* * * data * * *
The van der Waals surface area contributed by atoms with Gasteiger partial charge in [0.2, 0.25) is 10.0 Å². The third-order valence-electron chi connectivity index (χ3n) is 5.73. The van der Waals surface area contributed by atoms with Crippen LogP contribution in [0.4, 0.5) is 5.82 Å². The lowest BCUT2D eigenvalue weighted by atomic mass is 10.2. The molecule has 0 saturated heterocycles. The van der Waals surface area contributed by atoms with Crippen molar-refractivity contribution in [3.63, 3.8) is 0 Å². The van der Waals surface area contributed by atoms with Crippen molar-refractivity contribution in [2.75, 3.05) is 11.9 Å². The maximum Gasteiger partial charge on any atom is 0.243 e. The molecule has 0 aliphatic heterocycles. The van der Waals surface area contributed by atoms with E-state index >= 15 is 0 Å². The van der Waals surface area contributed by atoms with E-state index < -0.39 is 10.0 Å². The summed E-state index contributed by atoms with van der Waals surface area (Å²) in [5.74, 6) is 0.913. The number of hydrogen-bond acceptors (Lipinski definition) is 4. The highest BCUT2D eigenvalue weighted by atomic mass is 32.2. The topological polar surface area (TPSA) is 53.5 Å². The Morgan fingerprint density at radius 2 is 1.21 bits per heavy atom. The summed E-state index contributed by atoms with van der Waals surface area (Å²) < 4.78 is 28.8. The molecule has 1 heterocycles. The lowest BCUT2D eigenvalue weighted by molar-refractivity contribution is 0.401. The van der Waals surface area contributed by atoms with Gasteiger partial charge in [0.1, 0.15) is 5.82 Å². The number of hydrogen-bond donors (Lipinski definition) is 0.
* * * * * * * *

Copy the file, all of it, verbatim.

The van der Waals surface area contributed by atoms with Gasteiger partial charge in [0.2, 0.25) is 10.0 Å². The third-order valence-electron chi connectivity index (χ3n) is 5.73. The van der Waals surface area contributed by atoms with Crippen LogP contribution in [0.4, 0.5) is 5.82 Å². The lowest BCUT2D eigenvalue weighted by atomic mass is 10.2. The molecule has 0 saturated heterocycles. The van der Waals surface area contributed by atoms with Crippen molar-refractivity contribution in [3.63, 3.8) is 0 Å². The van der Waals surface area contributed by atoms with Crippen molar-refractivity contribution in [2.75, 3.05) is 11.9 Å². The maximum Gasteiger partial charge on any atom is 0.243 e. The molecule has 0 aliphatic heterocycles. The van der Waals surface area contributed by atoms with E-state index >= 15 is 0 Å². The van der Waals surface area contributed by atoms with E-state index < -0.39 is 10.0 Å². The summed E-state index contributed by atoms with van der Waals surface area (Å²) in [5.74, 6) is 0.913. The number of hydrogen-bond acceptors (Lipinski definition) is 4. The highest BCUT2D eigenvalue weighted by atomic mass is 32.2. The topological polar surface area (TPSA) is 53.5 Å². The Morgan fingerprint density at radius 2 is 1.21 bits per heavy atom. The summed E-state index contributed by atoms with van der Waals surface area (Å²) < 4.78 is 28.8. The molecule has 1 heterocycles. The lowest BCUT2D eigenvalue weighted by molar-refractivity contribution is 0.401. The van der Waals surface area contributed by atoms with Gasteiger partial charge in [0.1, 0.15) is 5.82 Å². The number of hydrogen-bond donors (Lipinski definition) is 0.